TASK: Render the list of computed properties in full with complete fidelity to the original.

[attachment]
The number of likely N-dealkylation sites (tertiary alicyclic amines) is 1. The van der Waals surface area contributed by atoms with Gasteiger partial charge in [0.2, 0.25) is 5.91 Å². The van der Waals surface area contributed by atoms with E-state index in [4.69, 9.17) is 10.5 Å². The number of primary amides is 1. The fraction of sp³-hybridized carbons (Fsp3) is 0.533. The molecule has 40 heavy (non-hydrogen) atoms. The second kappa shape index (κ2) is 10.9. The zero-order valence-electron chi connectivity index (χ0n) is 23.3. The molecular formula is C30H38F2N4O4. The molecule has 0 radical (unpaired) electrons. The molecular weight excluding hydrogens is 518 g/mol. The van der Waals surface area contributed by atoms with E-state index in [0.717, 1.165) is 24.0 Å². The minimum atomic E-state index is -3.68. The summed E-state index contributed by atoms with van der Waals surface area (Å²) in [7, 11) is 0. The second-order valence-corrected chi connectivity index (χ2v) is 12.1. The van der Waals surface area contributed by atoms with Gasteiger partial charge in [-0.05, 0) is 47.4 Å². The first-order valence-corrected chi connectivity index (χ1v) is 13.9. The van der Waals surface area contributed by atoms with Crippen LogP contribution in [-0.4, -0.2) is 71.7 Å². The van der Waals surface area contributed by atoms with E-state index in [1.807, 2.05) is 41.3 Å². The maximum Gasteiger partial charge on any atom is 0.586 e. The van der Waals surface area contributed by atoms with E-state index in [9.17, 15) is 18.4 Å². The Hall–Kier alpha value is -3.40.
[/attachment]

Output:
The number of likely N-dealkylation sites (tertiary alicyclic amines) is 1. The van der Waals surface area contributed by atoms with Gasteiger partial charge in [0.2, 0.25) is 5.91 Å². The van der Waals surface area contributed by atoms with E-state index in [4.69, 9.17) is 10.5 Å². The number of primary amides is 1. The fraction of sp³-hybridized carbons (Fsp3) is 0.533. The molecule has 40 heavy (non-hydrogen) atoms. The second kappa shape index (κ2) is 10.9. The zero-order valence-electron chi connectivity index (χ0n) is 23.3. The molecular formula is C30H38F2N4O4. The molecule has 0 radical (unpaired) electrons. The molecular weight excluding hydrogens is 518 g/mol. The van der Waals surface area contributed by atoms with E-state index in [0.717, 1.165) is 24.0 Å². The minimum atomic E-state index is -3.68. The summed E-state index contributed by atoms with van der Waals surface area (Å²) in [7, 11) is 0. The second-order valence-corrected chi connectivity index (χ2v) is 12.1. The van der Waals surface area contributed by atoms with Gasteiger partial charge in [-0.05, 0) is 47.4 Å². The first-order valence-corrected chi connectivity index (χ1v) is 13.9. The van der Waals surface area contributed by atoms with Crippen LogP contribution in [-0.4, -0.2) is 71.7 Å². The van der Waals surface area contributed by atoms with E-state index in [1.807, 2.05) is 41.3 Å². The maximum Gasteiger partial charge on any atom is 0.586 e. The van der Waals surface area contributed by atoms with E-state index in [9.17, 15) is 18.4 Å². The Hall–Kier alpha value is -3.40.